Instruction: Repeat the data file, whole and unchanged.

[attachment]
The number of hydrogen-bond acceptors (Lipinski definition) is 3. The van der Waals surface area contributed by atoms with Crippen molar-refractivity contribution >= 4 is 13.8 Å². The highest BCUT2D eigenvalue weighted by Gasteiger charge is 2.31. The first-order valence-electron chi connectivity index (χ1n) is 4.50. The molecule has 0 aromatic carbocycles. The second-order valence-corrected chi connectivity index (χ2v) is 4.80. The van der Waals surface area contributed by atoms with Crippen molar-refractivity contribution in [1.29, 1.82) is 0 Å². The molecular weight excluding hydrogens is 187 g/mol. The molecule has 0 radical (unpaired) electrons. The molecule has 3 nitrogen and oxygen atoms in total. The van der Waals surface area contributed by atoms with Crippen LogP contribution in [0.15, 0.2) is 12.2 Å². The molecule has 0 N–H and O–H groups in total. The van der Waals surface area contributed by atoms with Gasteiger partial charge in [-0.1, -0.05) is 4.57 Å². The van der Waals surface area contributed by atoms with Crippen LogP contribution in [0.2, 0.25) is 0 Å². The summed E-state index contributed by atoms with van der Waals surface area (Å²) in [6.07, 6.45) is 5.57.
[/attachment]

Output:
The number of hydrogen-bond acceptors (Lipinski definition) is 3. The van der Waals surface area contributed by atoms with Crippen molar-refractivity contribution >= 4 is 13.8 Å². The highest BCUT2D eigenvalue weighted by Gasteiger charge is 2.31. The first-order valence-electron chi connectivity index (χ1n) is 4.50. The molecule has 0 aromatic carbocycles. The second-order valence-corrected chi connectivity index (χ2v) is 4.80. The van der Waals surface area contributed by atoms with Crippen molar-refractivity contribution in [1.29, 1.82) is 0 Å². The molecular weight excluding hydrogens is 187 g/mol. The molecule has 0 radical (unpaired) electrons. The molecule has 3 nitrogen and oxygen atoms in total. The van der Waals surface area contributed by atoms with Crippen LogP contribution in [0.15, 0.2) is 12.2 Å². The molecule has 0 N–H and O–H groups in total. The van der Waals surface area contributed by atoms with Gasteiger partial charge in [-0.1, -0.05) is 4.57 Å². The van der Waals surface area contributed by atoms with Crippen LogP contribution in [0.2, 0.25) is 0 Å². The summed E-state index contributed by atoms with van der Waals surface area (Å²) in [6.07, 6.45) is 5.57.